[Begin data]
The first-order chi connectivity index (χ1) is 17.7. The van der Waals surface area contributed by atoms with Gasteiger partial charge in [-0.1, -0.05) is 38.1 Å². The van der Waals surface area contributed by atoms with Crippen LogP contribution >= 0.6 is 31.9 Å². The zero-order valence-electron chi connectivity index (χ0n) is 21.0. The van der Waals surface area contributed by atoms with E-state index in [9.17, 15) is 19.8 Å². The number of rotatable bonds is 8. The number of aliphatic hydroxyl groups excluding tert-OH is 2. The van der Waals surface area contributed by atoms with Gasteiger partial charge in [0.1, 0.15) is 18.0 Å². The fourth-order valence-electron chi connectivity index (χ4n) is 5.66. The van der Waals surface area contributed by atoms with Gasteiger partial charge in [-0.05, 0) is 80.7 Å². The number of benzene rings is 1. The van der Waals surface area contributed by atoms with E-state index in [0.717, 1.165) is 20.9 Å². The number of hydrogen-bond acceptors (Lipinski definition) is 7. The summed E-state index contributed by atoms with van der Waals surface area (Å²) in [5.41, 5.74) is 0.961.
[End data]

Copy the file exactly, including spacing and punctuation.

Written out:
The first-order chi connectivity index (χ1) is 17.7. The van der Waals surface area contributed by atoms with Gasteiger partial charge in [-0.1, -0.05) is 38.1 Å². The van der Waals surface area contributed by atoms with Crippen LogP contribution >= 0.6 is 31.9 Å². The zero-order valence-electron chi connectivity index (χ0n) is 21.0. The van der Waals surface area contributed by atoms with E-state index in [9.17, 15) is 19.8 Å². The number of rotatable bonds is 8. The number of aliphatic hydroxyl groups excluding tert-OH is 2. The van der Waals surface area contributed by atoms with Gasteiger partial charge in [0.1, 0.15) is 18.0 Å². The fourth-order valence-electron chi connectivity index (χ4n) is 5.66. The van der Waals surface area contributed by atoms with Gasteiger partial charge in [-0.05, 0) is 80.7 Å². The number of benzene rings is 1. The van der Waals surface area contributed by atoms with E-state index in [0.717, 1.165) is 20.9 Å². The number of hydrogen-bond acceptors (Lipinski definition) is 7. The summed E-state index contributed by atoms with van der Waals surface area (Å²) in [5.41, 5.74) is 0.961.